The Art of Relating

Christine Kniffen, MSW, LCSW

Good Stress Management Skills Equals a Less Stressed Life

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Self-improvement is an extremely broad concept that provides many opportunities and presents numerous areas in which to inject change. As I have worked with clients through the years I have frequently heard that all too common complaint regarding stress. In my humble opinion, most stress can be viewed in the framework of balance. In other words, stress equates to being out of balance. The majority of stress that people complain about is somewhat self-induced. Stress management tends to center on the attainment of three specific life skills that include assertiveness, time-management and decision making. A lot of stress is felt when these skills are not as highly developed as one would hope.

A lack of assertiveness contributes greatly to internal stress. Stress is created when you feel you can’t stand up to another and let them know how you really feel. Stress is created when you think someone will ask something of you and you don’t know how to say no. Stress is created when you don’t feel heard because you do not yet have your own voice. I have heard more stories than I care to remember of people committed to all kinds of things they don’t really want to do. Now that is definitely stressful. So, practice saying no in the mirror if you feel that is necessary. Also, when faced with setting a boundary deliver your “no” in a non-threatening, diplomatic manor and don’t get off of the subject. You don’t have to justify yourself if you don’t want to do something and it would be easier not to go there in the beginning stages of learning this crucial life skill. Never being able to say no is simply too far out of balance. In addition, this inability to say no often leads to difficulty with time management.

Time management is a life skill that often needs fine-tuning for many of us. Too many obligations equate to being out of balance and therefore in a state of stress. This skill requires a concerted effort to look ahead to your weekly and monthly commitments. If you have found yourself repeatedly over-scheduling, then try this simple trick. When someone asks you to do something tell him or her, “Let me think about it and get back to you”. As a matter of fact, try doing this even when you know you will accept the offer, as it provides more opportunity for practice. Then, take the time to ask yourself if you really want to commit to this thing. If you don’t, then don’t. Either way, be diligent about making your decision the next day and getting back with the person. After all it is not right to keep people waiting either. Your ability to successfully manage your time will result in having more energy to beef up your problem solving skills as well.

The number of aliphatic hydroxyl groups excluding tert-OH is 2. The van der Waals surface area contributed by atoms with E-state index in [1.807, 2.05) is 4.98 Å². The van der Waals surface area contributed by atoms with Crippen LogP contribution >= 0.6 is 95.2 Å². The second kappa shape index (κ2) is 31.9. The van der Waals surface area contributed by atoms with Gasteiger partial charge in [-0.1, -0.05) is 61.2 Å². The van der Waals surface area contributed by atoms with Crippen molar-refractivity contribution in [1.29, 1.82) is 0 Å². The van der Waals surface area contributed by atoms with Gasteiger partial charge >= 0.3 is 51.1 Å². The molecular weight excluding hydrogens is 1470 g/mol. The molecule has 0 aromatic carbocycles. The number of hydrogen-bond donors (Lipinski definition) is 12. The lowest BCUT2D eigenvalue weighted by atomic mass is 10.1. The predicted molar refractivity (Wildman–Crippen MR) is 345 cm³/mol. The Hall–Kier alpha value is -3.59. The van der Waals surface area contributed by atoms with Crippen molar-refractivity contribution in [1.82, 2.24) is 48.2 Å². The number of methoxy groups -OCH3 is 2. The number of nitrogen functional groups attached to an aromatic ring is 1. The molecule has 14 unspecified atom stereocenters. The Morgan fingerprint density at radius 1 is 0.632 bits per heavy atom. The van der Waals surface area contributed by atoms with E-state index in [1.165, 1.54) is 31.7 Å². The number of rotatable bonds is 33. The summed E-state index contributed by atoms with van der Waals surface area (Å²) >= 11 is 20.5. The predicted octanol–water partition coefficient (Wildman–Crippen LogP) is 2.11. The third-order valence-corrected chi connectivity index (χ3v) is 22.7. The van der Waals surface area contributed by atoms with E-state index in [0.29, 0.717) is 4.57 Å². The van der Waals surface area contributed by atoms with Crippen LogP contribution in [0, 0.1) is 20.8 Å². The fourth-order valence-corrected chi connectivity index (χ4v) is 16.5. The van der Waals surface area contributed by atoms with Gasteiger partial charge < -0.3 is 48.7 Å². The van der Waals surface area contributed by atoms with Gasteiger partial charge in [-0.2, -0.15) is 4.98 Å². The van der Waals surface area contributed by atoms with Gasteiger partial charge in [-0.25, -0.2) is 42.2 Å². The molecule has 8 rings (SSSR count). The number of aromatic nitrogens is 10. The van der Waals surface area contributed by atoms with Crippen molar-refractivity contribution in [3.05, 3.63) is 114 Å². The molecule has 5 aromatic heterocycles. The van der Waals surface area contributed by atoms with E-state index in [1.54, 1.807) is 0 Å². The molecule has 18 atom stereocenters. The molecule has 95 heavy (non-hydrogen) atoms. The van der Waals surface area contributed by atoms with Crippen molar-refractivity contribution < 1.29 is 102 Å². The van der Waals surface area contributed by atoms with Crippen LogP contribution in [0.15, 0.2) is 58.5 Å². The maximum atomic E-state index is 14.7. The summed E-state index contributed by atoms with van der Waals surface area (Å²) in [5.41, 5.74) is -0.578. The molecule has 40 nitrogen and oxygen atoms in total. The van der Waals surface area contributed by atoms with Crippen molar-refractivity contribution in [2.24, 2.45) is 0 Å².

Many people have a hard time with the skill of decision making and ultimately problem solving. Some find themselves agonizing for long durations about having to make seemingly simple decisions. How many of you find yourself asking others, “What do you think I should do”? I always tell people to imagine a scale. On one side of the scale imagine putting all of the possible pros that might result from choosing a particular path regarding your decision. On the other side of the scale put all of the potential negative consequences of that same choice. How do they really weigh out? When I do this with clients and then ask, “Is there really a choice?”, they often get a big smirk because it is painfully obvious which way their decision should go. This may seem somewhat simplistic relevant to the agony you are facing with your decision, but believe me it helps. It removes the ability to fool yourself and puts all facets squarely and honestly out on the table.

In short, the inability to be assertive, manage your time and effectively make decisions creates quite a bit of stress due to the lack of balance you are achieving. Take some time this month to not only shore up your stress management skills, but to comprehensively look at your life and ask if something is out of balance. Are you doing something too much or too little? If you are then you probably have some stress around this issue. Work this year to achieve the balance that ultimately results in having more energy to put into those goals and lists you have simply stared at year after year.

Christine Kniffen, LCSW is a Therapist and Relationship Coach in private practice. Call today to schedule an appointment (314-374-8396).